Universities must remain places where contentious views can be openly discussed. The salient alternative to this, one apparently favoured by many of Professor Stock’s opponents, is simply unacceptable: a state of affairs in which the institutions of a university collude to suppress the expression of controversial, but potentially true, viewpoints in an effort to prevent them from becoming more widely known.


h/t: Emma

Click “read more” to see the academics who signed.

Continue reading “Oxford students try to deplatform Kathleen Stock and punish the university group inviting her”

The Washington Post decries the suppression and deplatforming of speech by students

May 1, 2023 • 9:30 am

Is a turning point really being reached in the War Against Wokeness?  Every time I read a piece in the mainstream media decrying  the pernicious antics of the Authoritarian Left (one of the terms I use for “the woke”), I think to myself, “Is the tide really turning at long last?”

Well, it’s not going to any time soon—if for no other reason than that most of the mainstream media (and this still includes the NYT) is still woke, and because DEI initiatives have firmly installed themselves on college campuses, grasping onto academia like an octopus. (The idea behind these isn’t bad, but the way these initiatives are perpetrated, hand in hand with Diktats against “hate speech”, is harmful.)  Such initiatives, employing thousands of minions throughout the U.S., won’t easily go away, even if the Supreme Court, as expected, rules against affirmative action based on race.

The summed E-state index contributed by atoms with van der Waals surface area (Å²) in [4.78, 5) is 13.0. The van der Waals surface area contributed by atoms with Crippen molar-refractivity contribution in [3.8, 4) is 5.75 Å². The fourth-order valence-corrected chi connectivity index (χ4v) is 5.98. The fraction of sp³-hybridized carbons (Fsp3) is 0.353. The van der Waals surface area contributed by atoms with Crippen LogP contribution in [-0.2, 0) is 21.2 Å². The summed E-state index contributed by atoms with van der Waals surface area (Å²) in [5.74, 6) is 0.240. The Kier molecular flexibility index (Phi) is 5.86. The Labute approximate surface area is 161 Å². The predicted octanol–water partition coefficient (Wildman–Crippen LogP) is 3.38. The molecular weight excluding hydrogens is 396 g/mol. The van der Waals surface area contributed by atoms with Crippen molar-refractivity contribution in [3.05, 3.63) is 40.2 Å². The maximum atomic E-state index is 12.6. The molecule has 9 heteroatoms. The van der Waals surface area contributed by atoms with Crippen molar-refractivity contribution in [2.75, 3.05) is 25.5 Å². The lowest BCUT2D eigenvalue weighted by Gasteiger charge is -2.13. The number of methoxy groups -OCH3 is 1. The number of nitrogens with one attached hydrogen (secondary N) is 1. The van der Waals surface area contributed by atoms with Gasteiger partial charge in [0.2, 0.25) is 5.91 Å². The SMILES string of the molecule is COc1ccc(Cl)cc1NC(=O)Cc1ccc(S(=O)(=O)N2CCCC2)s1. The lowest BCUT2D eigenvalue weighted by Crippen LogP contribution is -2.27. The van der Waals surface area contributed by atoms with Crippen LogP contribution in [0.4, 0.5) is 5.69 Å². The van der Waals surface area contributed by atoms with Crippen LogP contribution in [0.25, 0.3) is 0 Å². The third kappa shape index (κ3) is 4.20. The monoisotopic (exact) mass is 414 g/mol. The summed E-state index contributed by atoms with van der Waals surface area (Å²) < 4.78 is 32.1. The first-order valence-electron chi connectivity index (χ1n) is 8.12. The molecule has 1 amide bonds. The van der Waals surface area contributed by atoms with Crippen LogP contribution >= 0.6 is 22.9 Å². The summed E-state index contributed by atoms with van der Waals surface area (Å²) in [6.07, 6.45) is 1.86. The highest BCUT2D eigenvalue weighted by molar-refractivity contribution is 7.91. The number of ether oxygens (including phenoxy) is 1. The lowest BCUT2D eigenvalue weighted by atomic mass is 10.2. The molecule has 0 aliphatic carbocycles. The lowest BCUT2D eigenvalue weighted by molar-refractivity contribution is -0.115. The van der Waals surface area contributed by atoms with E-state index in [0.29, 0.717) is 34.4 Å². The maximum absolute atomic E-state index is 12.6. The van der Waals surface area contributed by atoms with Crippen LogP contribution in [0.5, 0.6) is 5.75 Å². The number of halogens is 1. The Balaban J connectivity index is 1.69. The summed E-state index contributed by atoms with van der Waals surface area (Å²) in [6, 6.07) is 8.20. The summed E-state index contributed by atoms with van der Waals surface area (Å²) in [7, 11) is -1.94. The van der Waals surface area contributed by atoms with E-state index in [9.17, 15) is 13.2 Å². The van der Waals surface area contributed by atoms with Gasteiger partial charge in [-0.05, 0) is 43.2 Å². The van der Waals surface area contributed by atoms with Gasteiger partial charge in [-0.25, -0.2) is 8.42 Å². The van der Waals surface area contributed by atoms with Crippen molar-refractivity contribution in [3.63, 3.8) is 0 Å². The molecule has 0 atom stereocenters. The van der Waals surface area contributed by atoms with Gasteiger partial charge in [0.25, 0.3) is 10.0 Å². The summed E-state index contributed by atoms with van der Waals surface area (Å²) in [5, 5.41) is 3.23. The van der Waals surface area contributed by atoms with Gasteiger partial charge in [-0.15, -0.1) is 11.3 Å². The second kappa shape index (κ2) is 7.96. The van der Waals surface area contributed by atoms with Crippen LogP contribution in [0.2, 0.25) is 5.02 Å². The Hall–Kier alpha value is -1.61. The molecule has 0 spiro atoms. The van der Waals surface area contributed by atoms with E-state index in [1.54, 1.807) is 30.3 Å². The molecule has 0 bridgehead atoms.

BUT, here we have the entire editorial board of the Washington Post applauding the actions of schools like Stanford and Cornell in resisting the demands of the woke. Yep, the entire editorial board; this is no one-off by a disaffected academic.  And it mentions at least two schools whose anti-wokeness I hadn’t heard of. Click headline below to read:

Here are the incidents of pushback they describe (quotes from the Post are indented:

a.) The statement by the president of Cornell University that trigger warnings should not be mandatory.

In March, a Cornell University sophomore and member of the undergraduate student assembly saw a friend become visibly disturbed while reading “The Surrendered,” a Chang-rae Lee novel with a graphic rape scene. So she spearheaded a resolution that “implores all instructors to provide content warnings on the syllabus for any traumatic content that may be discussed.”

On the surface, this story has all the trappings of a wider phenomenon increasingly prevalent on American university campuses: the curtailing of academic inquiry, and sometimes even free speech, for the protection of perceived student “sensitivities” — invisible boundaries whose contours are never quite clear but almost always couched as barriers against “harm.” What happened next is cause for celebration: The Cornell administration immediately struck down this resolution, a welcome reminder that academic institutions have the power to defend their fundamental values — and are willing to use it.